But all this success isnt enough for me to start recommending that family and friends abandon the Microsoft-imposed shackles and head off into a world of Linux freedom.
Most of Linuxs commercial success is down to one distro Ubuntu. Ubuntu is, without a doubt, the easiest, most accessible, best set-up and nicest Linux distro currently available. Ubuntu has enjoyed this success where other distros havent by being more like the enemy Windows.
Sure, Ubuntus no Windows clone, but the similarities are there. In fact, there are aspects of Ubuntu that make it easier to use than Windows (for example, the way that it handles different types of multimedia). Im confident that 2008 will see Linux enjoy greater commercial success and massive increases in user base. By the end of 2008 I wouldnt be surprised if Linux will have beaten the Mac OS to the No. 2 spot on the operating systems charts.
The reason that Ill be keeping my mouth shut about Linux is not because Linux is bad or that the OS is buggy, flaky, or unreliable, its because of something far more fundamental than that its not Windows and because of that doesnt enjoy the supporting ecosystem that has developed around Microsofts OS.
Trying to condense the advantage, and more importantly the disadvantages, of Linux into a conversation short enough not to send a non-geek into a coma, is impossible. I know, Ive tried it. This information-induced unconsciousness means that you can never manage to get across all the cautions that are necessary, and most of the information that I do manage to get across will be misinterpreted.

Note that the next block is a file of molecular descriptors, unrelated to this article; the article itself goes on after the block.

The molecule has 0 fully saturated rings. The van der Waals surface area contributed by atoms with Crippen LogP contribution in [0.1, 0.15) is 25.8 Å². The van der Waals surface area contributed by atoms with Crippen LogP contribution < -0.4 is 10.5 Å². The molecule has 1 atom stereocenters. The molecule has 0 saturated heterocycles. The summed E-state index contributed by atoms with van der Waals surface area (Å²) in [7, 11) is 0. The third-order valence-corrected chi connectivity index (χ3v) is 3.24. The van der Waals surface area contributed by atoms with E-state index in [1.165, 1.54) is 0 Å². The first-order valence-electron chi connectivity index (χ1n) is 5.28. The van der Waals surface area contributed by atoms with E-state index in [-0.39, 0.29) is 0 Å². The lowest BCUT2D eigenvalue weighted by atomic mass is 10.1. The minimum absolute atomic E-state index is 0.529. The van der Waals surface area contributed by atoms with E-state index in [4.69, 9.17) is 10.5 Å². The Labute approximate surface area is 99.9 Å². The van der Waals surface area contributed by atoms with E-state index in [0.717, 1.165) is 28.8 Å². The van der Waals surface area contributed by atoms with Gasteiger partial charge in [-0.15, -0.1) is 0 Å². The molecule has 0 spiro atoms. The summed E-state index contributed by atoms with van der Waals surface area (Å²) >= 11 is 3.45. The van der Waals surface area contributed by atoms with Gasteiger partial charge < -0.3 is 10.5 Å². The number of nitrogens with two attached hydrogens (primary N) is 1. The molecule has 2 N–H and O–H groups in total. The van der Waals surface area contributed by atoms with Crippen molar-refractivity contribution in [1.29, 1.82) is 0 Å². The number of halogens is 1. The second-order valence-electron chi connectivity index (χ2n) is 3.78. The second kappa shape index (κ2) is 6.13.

Divining from the Entrails of Ubuntu's Gutsy Gibbon
Hang On...Why Am I Still Using Windows?
Linux is Hot, Vista is Not, But What About Leopard?
Why the Dell/Ubuntu Deal Won't Improve Linux's Market Share
The other problem is that people are never honest about how they use their computers and always underestimate what they use their PC for. They may tell you that they just do a bit of surfing, email and a little Facebook (or MySpace) but they dont tell you about that digital camera that needs that proprietary driver to work, or about those occasional sessions playing The Sims and Oblivion. Or about that scanner. Or that all their music is locked into iTunes.
For a high proportion of home users, migrating a Windows system over to Linux would be a huge disaster and would more likely put them off ever wanting to change platforms. To you and me, finding a driver or searching for a fix to a problem isnt a big deal because we do it all the time, but for the average home user, any problem, even a relatively small one, can be a major show stopper. Applications such as Wine are a useful bridge between the operating systems in the hands of those of us which are tech-literate, but if you dont speak geek, its as much use as an instruction manual written in hieroglyphics.
My belief is that two of the best ways for Linux newbies to experience the wonders of the world of Linux is through the use of a Live CD (just warn them against installing the OS unless theyre absolutely sure they want to do it) and on a new PC. Many families now have more than one PC, and being in a position where theres one Windows PC and one Linux box offers a safety net. Next year well be seeing more examples of budget, sub-$200 systems. This is the segment of the consumer market where Linux is likely to make the deepest inroads into over the next few years.
So, this year Ill be doing the same as usual. Ill be listening to other peoples PC and Windows gripes, muttering a few suggestions and maybe offering to help troubleshoot the trickier problems, but I wont be suggesting people switch to Linux. The people who can handle such a switch already know about Linux and dont need to be told about it. People who havent heard of Linux and who are surprised to discover that theres an alternative to Windows wont find a Linux distro any better or easier to use than what theyre already used to.
And anyway, Im not up to taking the blame when things go wrong.